A Trip to Miyajima Island and its Floating Shrine “Itsukushima-Jinja”

Itsukushima Shrine is a prestigious shrine located in Miyajima, Hiroshima Prefecture. It is said that the shrine has about 1500 years of history. The entire island of Miyajima enshrines the god of Itsukushima Shrine, therefore, a large Torii gate stands on the sea. The shrine is also famous for its cultural assets such as Heike-nokyo, designated as a national treasure. The shrine itself was designated as world heritage site in 1996.

How to get to Miyajima

The siland of Miyajima is a popular one-day trip destination from Hiroshima. From Hiroshima Station, take the JR San’yo line until Miyajimaguchi station, which will take you about 30 minutes. From there, you can take the JR Miyajima ferry. There are departures about every 15 minutes. The good news is that the ferry trip is also covered by the Japan Rail Pass!

The ferry also has an observation deck that will allow you to take scenic pictures of your arrival on the island. The trip is quite short: about 10 minutes.

Itsukushima Shrine


Miyajima’s giant red torii has become famous all over the world, and the floating shrine is the only one of its kind in Japan.  The whole island is considered sacred, and in old times, the people had to go under the torii by boat before being allowed to set foot on the island. Most of the buildings at Itsukushima Shrine stand on the sea and it looks like as if the shrine is floating on the sea when the tide is high. 

Itsukushima shrine enshrines the goddess Itsukushima-hime-no-mikoto, which is the shinto name of the Japanese Buddhist goddess Benzaiten. Miyajima is on of its three main places of worship in Japan, along with Enoshima Shrine on Enoshima island and Hogon-ji temple on Chikibu Island. Benzaiten temples are always on islands or near the water, because she is a goddess of the water and ‘everything that flows’: knowledge, music, arts, money, love… She is especially worshipped by artists.

The goddess Benzaiten on ‘The foundation of Miyajima’ by Utagawa Yoshitora, 19th century.

No nails are used in the construction of Itsukushima Shrine.

The decorative shrine.
The shrine is as beautiful as it is vulnerable to sea winds and typhoons. In fact, it’s been damaged by natural disasters several times. To prevent this, the shrine is built in effective ways. The most surprising fact of this is that the shrine uses no nails in it’s construction, because of their high potential to rust. Each section of flooring has a gap in between the joint spaces to allow the wood to absorb water and expand.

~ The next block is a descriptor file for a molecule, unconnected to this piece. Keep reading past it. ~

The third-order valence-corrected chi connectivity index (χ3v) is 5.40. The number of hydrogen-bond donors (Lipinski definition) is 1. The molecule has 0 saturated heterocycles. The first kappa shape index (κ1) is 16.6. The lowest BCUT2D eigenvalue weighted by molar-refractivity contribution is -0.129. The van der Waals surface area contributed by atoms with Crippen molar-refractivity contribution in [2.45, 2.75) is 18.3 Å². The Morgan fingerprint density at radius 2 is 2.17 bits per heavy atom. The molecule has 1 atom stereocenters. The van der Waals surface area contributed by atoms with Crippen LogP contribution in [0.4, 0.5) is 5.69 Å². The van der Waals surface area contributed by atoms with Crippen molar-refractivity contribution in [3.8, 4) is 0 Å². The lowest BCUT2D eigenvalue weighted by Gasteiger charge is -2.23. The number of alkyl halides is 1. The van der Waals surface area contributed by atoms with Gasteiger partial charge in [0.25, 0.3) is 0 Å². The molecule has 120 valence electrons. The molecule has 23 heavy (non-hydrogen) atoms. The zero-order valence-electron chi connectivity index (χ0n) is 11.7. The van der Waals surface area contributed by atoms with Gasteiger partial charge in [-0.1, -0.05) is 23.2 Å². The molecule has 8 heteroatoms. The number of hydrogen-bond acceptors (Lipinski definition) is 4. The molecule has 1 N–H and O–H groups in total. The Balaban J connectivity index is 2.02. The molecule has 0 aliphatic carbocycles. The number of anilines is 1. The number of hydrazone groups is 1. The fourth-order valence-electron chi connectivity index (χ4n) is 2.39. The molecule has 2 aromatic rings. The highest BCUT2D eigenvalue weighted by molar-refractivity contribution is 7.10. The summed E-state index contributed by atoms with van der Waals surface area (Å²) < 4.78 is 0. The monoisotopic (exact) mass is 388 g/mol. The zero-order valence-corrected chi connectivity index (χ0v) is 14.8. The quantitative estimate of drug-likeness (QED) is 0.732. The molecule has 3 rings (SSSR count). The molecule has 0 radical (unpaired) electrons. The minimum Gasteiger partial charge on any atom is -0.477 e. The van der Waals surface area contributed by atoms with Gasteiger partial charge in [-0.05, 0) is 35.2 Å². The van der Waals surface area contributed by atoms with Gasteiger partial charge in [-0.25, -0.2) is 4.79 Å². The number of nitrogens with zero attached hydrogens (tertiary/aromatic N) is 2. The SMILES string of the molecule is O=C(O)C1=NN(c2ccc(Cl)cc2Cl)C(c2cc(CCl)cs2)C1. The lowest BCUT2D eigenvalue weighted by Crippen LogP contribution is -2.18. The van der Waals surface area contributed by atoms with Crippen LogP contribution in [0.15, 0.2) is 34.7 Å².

The perfect arched bridge.

Main sights

Among the main sights, there is of course the huge torii. For new points of view on it, read our article: 3 Different Ways to Look at Miyajima’s Great Torii.

Among the buildings at Itsukushima Shrine, Hirabutai opens towards the Torii gate on the sea and is the largest area of all. You can get a glimpse of just about everything when standing here. Hirabutai is surrounded by Mt. Misen’s beautiful green foliage.

The Noh-stage
There is also a noh theater stage that floats on the sea when the tide is high. This stage was built about 400 years ago and designated as an important cultural asset. It’s still being used as a stage today.

The visit doesn’t end there

Very much like in Nara, deers freely roam around the island.

Itsukushima shrine is the main attraction of the island, but there are many more things to do and see:


1-1 Miyajimacho, Hatsukaichi city, Hiroshima Pref

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miki iwai

miki iwai


I love Japanese traditional culture and travelling all over Japan. I also like to see Noh performances, doing calligraphy, and reading/making Japanese poems called “Tanka.” Through writing, I’d like to introduce a unique culture that only exists in Japan.


Address 1-1 Miyajimacho, Hatsukaichi city, Hiroshima Pref
Hours 6:30~18:00(Until 17:00 during winter)
Access 10 min by ferry from Sanin Mainline Miyajima-guchi. 15 min walk from the port.
Phone 0829-44-2020
Website http://www.miyajima-wch.jp/jp/itsukushima/index.html